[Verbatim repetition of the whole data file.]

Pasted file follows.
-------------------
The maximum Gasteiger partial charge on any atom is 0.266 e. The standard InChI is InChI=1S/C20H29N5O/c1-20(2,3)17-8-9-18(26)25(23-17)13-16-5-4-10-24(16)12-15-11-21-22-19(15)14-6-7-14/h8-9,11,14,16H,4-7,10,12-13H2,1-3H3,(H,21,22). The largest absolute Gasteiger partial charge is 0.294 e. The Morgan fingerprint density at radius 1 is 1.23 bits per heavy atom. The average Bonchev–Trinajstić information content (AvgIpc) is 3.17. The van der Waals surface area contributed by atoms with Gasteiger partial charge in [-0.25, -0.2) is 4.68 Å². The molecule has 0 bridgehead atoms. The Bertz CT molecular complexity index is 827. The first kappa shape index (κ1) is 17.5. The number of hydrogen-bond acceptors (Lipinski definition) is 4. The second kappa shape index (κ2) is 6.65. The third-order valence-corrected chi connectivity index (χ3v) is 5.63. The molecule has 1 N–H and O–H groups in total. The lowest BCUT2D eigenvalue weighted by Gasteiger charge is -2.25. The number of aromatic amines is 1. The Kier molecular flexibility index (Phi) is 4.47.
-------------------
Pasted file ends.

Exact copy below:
The maximum Gasteiger partial charge on any atom is 0.266 e. The standard InChI is InChI=1S/C20H29N5O/c1-20(2,3)17-8-9-18(26)25(23-17)13-16-5-4-10-24(16)12-15-11-21-22-19(15)14-6-7-14/h8-9,11,14,16H,4-7,10,12-13H2,1-3H3,(H,21,22). The largest absolute Gasteiger partial charge is 0.294 e. The Morgan fingerprint density at radius 1 is 1.23 bits per heavy atom. The average Bonchev–Trinajstić information content (AvgIpc) is 3.17. The van der Waals surface area contributed by atoms with Gasteiger partial charge in [-0.25, -0.2) is 4.68 Å². The molecule has 0 bridgehead atoms. The Bertz CT molecular complexity index is 827. The first kappa shape index (κ1) is 17.5. The number of hydrogen-bond acceptors (Lipinski definition) is 4. The second kappa shape index (κ2) is 6.65. The third-order valence-corrected chi connectivity index (χ3v) is 5.63. The molecule has 1 N–H and O–H groups in total. The lowest BCUT2D eigenvalue weighted by Gasteiger charge is -2.25. The number of aromatic amines is 1. The Kier molecular flexibility index (Phi) is 4.47.